Because of my particular theological background, I am convinced that moments of introspection and meditation are essential to the radical growth and flourishing of the human being, and as a literature student, I believe that a very practical way of facilitating these moments emerges within English classrooms. As a Quaker, I’m not alone in this: the Quakerism journal that I subscribe to has an annual edition that allows for individuals to submit articles about books that have impacted them.
And it makes sense, doesn’t it? How better to understand ourselves (and, according to Quakers, that of God within ourselves) than by entering the safe space of a novel or poem, where a reader has the freedom to be anyone and do anything they choose? And how better to do honor to others (and, according to Quakers, to that of God within others) than by studying the world’s emotional record, than by chasing the ever-receding horizon of human experience that a piece of literature can—if only for a moment— pin down and bear witness to?
As such, I see literature and other liberal arts as tools to aid in the ever-important introspection of the human being, an introspection that allows for a powerful blossoming of the identity and of the soul. What makes this viewpoint something of a rebellion has less to do with my actual opinion and more to do with the environment in which I find myself expressing my opinion. In many respects, I live in a world that actively works against this vision of the blossoming of the human soul.
“In our current structure, the most honor a person can often manage to do to themselves and others is a restless night of sleep”
Education in America is based upon employment; so why study something you’ll never get a job in, even if it is good for your understanding of your humanity? Isn’t it easier to just take those dry and stagnant lecture classes? Employment in America is informed by financial frameworks designed to push human performance to its most unhealthy limits; so why take time to do honor to yourself and others with a moment of literary meditation, when you’re so exhausted from a day’s work? Isn’t it easier to just scroll through a bit of numbing social media? In our current structure, the most honor a person can often manage to do to themselves and others is a restless night of sleep, so that they should not, in a slump of illness, fail to function well enough in the work that stands between their loved ones and starvation.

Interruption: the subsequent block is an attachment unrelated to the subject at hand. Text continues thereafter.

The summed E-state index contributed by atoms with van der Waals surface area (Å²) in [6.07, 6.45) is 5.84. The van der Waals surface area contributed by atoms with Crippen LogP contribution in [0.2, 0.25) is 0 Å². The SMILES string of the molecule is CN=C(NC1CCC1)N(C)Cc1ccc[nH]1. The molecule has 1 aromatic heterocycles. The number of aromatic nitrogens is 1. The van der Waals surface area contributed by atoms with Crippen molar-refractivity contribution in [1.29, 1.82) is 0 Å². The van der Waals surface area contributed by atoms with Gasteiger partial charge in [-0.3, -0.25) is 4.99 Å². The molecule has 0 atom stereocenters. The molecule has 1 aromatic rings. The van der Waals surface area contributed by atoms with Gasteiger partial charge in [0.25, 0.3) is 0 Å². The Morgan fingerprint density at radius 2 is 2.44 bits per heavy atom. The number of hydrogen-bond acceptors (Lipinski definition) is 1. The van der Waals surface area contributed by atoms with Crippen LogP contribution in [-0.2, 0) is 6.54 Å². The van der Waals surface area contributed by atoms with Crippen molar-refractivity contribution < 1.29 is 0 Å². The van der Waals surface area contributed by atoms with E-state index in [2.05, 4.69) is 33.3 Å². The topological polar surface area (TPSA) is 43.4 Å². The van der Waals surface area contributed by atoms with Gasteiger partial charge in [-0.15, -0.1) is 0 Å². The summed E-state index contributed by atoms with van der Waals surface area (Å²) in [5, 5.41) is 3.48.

As a Quaker, it breaks my heart to see this dually stunted humanity and spirituality; I try to fight these forces within myself, and I still too often succumb to them. However, the danger is far more pragmatic than concerns about the human soul. When we do not attend to our humanness or to the humanness of others, it is far too easy for biases, prejudices, and hatreds to get claws into us; or, if we manage to attend to this humanness enough to think of ourselves as good and fair people, it is still far too easy for us to become implicit with that gentlest of killers—complacency. There won’t be much left of the world between hatred and complacency if we don’t fight for an honest and serious deliberation of our own, shared human experiences, deliberation that will lead us to places of serenity, understanding, empathy, and forgiveness from which we can make decisions to implement lasting improvements in our world.
So why literature? Literature, because I fight for moments of meditation in a system that actively crushes them. Literature, because I affirm the worth of introspection for the health of the individual and of the earth system. Literature, because I believe in the power of knowledge and empathy to facilitate lasting peace. And yes, literature, because I radically advocate for the dignity of that quaint, elusive, and ethereal human soul.